Speakers not connected on tube amp, good or bad? - diyAudio
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Old 4th August 2004, 10:02 AM   #1
s2kov is offline s2kov  Canada
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Default Speakers not connected on tube amp, good or bad?

When amp is switched on and speakers are not connected, will it damage the power tubes or OPT?
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Old 4th August 2004, 10:07 AM   #2
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It's possible to damage the output transformer if the audio level is cranked very high without a load on the transformer.
If the amp isn't passing any audio, it's perfectly safe.
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Old 4th August 2004, 05:30 PM   #3
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If it has heavy NFB (enough to destabilize... which may not be that much if it's a really bad design), it may oscillate without anything connected. If the speakers make a slight pop when you connect them, or you measure voltage on the output...

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Old 4th August 2004, 06:31 PM   #4
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I've always tried to keep a load on just to be safe.
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Old 4th August 2004, 11:14 PM   #5
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Hi,

Quote:
If the amp isn't passing any audio, it's perfectly safe.
You may have seen the writing on the wal by now:

While most tube amps will survive without any harm done, people tend to forget and accidents do happen...

Make it a habit to have a load connect to the secondary side of the OPT just as you would follow a turn on, turn off sequence to avoid clicks and plops in the speakers...Use a mute switch on the preamp if you have one.

Do all of the above and nine out of ten you won't ever experience burned out OPTs (they can be expensive to replace, especially as you'd have to replace the pair of them) or other silly defects you can hold only yourself responsible for.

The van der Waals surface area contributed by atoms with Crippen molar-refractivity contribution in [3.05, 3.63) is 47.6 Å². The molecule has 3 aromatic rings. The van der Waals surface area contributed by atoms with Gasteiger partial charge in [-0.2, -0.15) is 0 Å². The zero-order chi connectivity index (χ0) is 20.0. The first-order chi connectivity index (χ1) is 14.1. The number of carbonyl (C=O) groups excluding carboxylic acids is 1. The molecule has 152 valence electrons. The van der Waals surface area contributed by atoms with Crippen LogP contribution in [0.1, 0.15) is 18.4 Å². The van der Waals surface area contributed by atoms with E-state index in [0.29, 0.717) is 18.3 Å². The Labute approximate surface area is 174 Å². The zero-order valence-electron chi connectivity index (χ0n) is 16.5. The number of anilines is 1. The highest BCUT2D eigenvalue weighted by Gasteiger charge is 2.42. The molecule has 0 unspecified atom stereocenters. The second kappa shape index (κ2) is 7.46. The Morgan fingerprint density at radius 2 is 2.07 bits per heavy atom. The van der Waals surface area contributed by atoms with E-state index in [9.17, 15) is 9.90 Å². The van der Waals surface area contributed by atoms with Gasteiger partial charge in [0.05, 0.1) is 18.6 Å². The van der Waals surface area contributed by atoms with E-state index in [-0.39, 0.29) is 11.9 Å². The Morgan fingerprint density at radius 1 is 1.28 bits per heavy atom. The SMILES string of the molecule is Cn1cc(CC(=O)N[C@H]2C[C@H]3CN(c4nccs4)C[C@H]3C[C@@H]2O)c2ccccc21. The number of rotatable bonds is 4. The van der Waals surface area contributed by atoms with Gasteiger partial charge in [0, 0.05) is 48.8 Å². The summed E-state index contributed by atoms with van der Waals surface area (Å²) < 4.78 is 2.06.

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Old 4th August 2004, 11:58 PM   #6
arnoldc is offline arnoldc  Philippines
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i always use a 25W 8R resistor on my amps. it won't hurt to have this as a safety precaution. in addition, i have modified RCA plugs that are internally shorted which i also use (when getting voltage reading from the amp).
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Old 5th August 2004, 12:03 AM   #7
s2kov is offline s2kov  Canada
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Thanks guys for all your inputs.
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Old 5th August 2004, 05:28 AM   #8
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Default Spark safety gap to protect amplifier

A protection spark gap may be fabricated from two short pieces of solid #14 copper wire and wired across the primary winding of the output transformer using a standard eyelet terminal strip to launch the short #14 wires from that form the gap. Leave at least one unconnected terminal on the strip between the terminals used for the spark gap or the terminal strip will likely break down and lead to a conductive carbonized short before the spark gap fires. Depending on the power output of the amp and the plate voltages involved, and also the inductance value of the output transformer a gap spacing of from 1/16" to 3/32" should be sufficient to protect your amp in case of a voltage surge resulting from operating under no-load conditions.

If the gap fires while playing music loud there will be a very loud, very rude noise from the speaker. If this happens then the gap setting is too small and should be increased until it no longer fires during normal hi-powered operation. Best to set the gap by testing the amp into a suitable dummy load resistor on the bench after installing the safety gap.

Naturally all safety rues apply when working inside tube amplifiers like making sure the unit is unplugged from the mains and all electrolytic capacitors are discharged properly. NEVER use a screwdriver or shorting wire to discharge electrolytic power supply capacitors. A 10 ohm, 10-25 watt wirewound resistor on clip leads works well.
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Old 5th August 2004, 07:40 AM   #9
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Clever idea! I guess you could use a spark-plug, if you could find some convenient way of mounting it. It'd look pretty cool on top of the chassis.

I seem to remember that Mullard recommended connecting a 1k resistor across the speaker terminals in the 5-10 amplifier, to guard against damage in the event that the speaker was not connected. They omitted it in the 5-20 schematic, however.
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Old 5th August 2004, 09:30 AM   #10
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Hi,

Quote:
I seem to remember that Mullard recommended connecting a 1k resistor across the speaker terminals in the 5-10 amplifier, to guard against damage in the event that the speaker was not connected.
That's indeed very good practice.
Use a carbon comp. 1K/1W resistor.
By doing so your amp is still safe in case one of the speaker leads should accidentally come lose.

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